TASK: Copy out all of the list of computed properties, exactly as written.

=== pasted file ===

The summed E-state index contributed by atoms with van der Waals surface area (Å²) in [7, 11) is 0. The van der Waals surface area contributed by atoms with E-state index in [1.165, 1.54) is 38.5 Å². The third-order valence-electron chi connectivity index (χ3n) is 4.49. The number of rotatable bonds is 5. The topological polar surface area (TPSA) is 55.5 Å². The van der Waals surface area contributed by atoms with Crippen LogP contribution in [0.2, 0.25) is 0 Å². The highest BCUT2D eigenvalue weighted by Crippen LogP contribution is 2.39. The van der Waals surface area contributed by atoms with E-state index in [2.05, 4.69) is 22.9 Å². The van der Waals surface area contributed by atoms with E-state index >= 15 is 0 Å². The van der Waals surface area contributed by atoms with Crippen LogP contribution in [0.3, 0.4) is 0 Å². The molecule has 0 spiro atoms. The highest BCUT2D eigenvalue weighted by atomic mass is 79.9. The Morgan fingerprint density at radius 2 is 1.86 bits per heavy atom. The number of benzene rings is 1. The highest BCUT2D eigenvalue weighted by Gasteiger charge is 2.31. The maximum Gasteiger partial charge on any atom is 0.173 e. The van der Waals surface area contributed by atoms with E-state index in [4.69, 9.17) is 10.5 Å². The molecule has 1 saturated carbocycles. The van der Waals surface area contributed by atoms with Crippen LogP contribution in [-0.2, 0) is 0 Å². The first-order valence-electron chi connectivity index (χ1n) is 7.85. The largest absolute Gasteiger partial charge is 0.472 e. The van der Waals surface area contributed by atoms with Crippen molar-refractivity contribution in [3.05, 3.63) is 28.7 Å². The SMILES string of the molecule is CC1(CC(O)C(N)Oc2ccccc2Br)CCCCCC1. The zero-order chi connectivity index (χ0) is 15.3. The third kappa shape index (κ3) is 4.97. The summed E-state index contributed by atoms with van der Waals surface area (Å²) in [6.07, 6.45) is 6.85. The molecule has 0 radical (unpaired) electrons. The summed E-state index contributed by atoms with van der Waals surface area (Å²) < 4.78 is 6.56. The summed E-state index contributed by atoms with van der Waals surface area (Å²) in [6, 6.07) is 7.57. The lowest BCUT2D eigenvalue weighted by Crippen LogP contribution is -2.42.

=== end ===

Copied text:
The summed E-state index contributed by atoms with van der Waals surface area (Å²) in [7, 11) is 0. The van der Waals surface area contributed by atoms with E-state index in [1.165, 1.54) is 38.5 Å². The third-order valence-electron chi connectivity index (χ3n) is 4.49. The number of rotatable bonds is 5. The topological polar surface area (TPSA) is 55.5 Å². The van der Waals surface area contributed by atoms with Crippen LogP contribution in [0.2, 0.25) is 0 Å². The highest BCUT2D eigenvalue weighted by Crippen LogP contribution is 2.39. The van der Waals surface area contributed by atoms with E-state index in [2.05, 4.69) is 22.9 Å². The van der Waals surface area contributed by atoms with E-state index >= 15 is 0 Å². The van der Waals surface area contributed by atoms with Crippen LogP contribution in [0.3, 0.4) is 0 Å². The molecule has 0 spiro atoms. The highest BCUT2D eigenvalue weighted by atomic mass is 79.9. The Morgan fingerprint density at radius 2 is 1.86 bits per heavy atom. The number of benzene rings is 1. The highest BCUT2D eigenvalue weighted by Gasteiger charge is 2.31. The maximum Gasteiger partial charge on any atom is 0.173 e. The van der Waals surface area contributed by atoms with E-state index in [4.69, 9.17) is 10.5 Å². The molecule has 1 saturated carbocycles. The van der Waals surface area contributed by atoms with Crippen LogP contribution in [-0.2, 0) is 0 Å². The first-order valence-electron chi connectivity index (χ1n) is 7.85. The largest absolute Gasteiger partial charge is 0.472 e. The van der Waals surface area contributed by atoms with Crippen molar-refractivity contribution in [3.05, 3.63) is 28.7 Å². The SMILES string of the molecule is CC1(CC(O)C(N)Oc2ccccc2Br)CCCCCC1. The zero-order chi connectivity index (χ0) is 15.3. The third kappa shape index (κ3) is 4.97. The summed E-state index contributed by atoms with van der Waals surface area (Å²) in [6.07, 6.45) is 6.85. The molecule has 0 radical (unpaired) electrons. The summed E-state index contributed by atoms with van der Waals surface area (Å²) < 4.78 is 6.56. The summed E-state index contributed by atoms with van der Waals surface area (Å²) in [6, 6.07) is 7.57. The lowest BCUT2D eigenvalue weighted by Crippen LogP contribution is -2.42.